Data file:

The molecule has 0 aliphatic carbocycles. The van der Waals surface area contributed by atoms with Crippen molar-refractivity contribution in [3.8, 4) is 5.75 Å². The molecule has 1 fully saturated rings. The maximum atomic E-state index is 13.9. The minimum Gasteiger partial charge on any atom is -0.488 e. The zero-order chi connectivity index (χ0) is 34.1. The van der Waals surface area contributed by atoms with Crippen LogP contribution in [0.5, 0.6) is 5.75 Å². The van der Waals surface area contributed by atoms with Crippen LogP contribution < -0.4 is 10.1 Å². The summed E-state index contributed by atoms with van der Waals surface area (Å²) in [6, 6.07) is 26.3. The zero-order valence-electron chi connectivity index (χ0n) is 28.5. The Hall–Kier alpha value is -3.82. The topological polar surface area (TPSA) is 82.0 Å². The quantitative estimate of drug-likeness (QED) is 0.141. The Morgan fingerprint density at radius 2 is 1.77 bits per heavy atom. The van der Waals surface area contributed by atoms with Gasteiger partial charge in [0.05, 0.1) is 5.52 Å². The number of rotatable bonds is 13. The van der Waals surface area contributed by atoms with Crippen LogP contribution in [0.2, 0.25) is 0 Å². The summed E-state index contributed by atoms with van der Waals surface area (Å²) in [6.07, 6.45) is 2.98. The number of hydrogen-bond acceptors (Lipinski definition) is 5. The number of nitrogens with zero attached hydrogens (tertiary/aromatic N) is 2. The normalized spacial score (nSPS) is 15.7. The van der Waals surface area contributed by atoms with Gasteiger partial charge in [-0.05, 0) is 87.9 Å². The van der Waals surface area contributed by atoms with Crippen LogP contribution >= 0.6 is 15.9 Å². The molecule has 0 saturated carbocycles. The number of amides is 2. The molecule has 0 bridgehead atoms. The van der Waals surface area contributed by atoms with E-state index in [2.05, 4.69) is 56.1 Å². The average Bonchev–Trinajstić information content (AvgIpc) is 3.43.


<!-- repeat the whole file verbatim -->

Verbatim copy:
The molecule has 0 aliphatic carbocycles. The van der Waals surface area contributed by atoms with Crippen molar-refractivity contribution in [3.8, 4) is 5.75 Å². The molecule has 1 fully saturated rings. The maximum atomic E-state index is 13.9. The minimum Gasteiger partial charge on any atom is -0.488 e. The zero-order chi connectivity index (χ0) is 34.1. The van der Waals surface area contributed by atoms with Crippen LogP contribution in [0.5, 0.6) is 5.75 Å². The van der Waals surface area contributed by atoms with Crippen LogP contribution < -0.4 is 10.1 Å². The summed E-state index contributed by atoms with van der Waals surface area (Å²) in [6, 6.07) is 26.3. The zero-order valence-electron chi connectivity index (χ0n) is 28.5. The Hall–Kier alpha value is -3.82. The topological polar surface area (TPSA) is 82.0 Å². The quantitative estimate of drug-likeness (QED) is 0.141. The Morgan fingerprint density at radius 2 is 1.77 bits per heavy atom. The van der Waals surface area contributed by atoms with Gasteiger partial charge in [0.05, 0.1) is 5.52 Å². The number of rotatable bonds is 13. The van der Waals surface area contributed by atoms with Crippen LogP contribution in [0.2, 0.25) is 0 Å². The summed E-state index contributed by atoms with van der Waals surface area (Å²) in [6.07, 6.45) is 2.98. The number of hydrogen-bond acceptors (Lipinski definition) is 5. The number of nitrogens with zero attached hydrogens (tertiary/aromatic N) is 2. The normalized spacial score (nSPS) is 15.7. The van der Waals surface area contributed by atoms with Gasteiger partial charge in [-0.05, 0) is 87.9 Å². The van der Waals surface area contributed by atoms with Crippen LogP contribution >= 0.6 is 15.9 Å². The molecule has 0 saturated carbocycles. The number of amides is 2. The molecule has 0 bridgehead atoms. The van der Waals surface area contributed by atoms with E-state index in [2.05, 4.69) is 56.1 Å². The average Bonchev–Trinajstić information content (AvgIpc) is 3.43.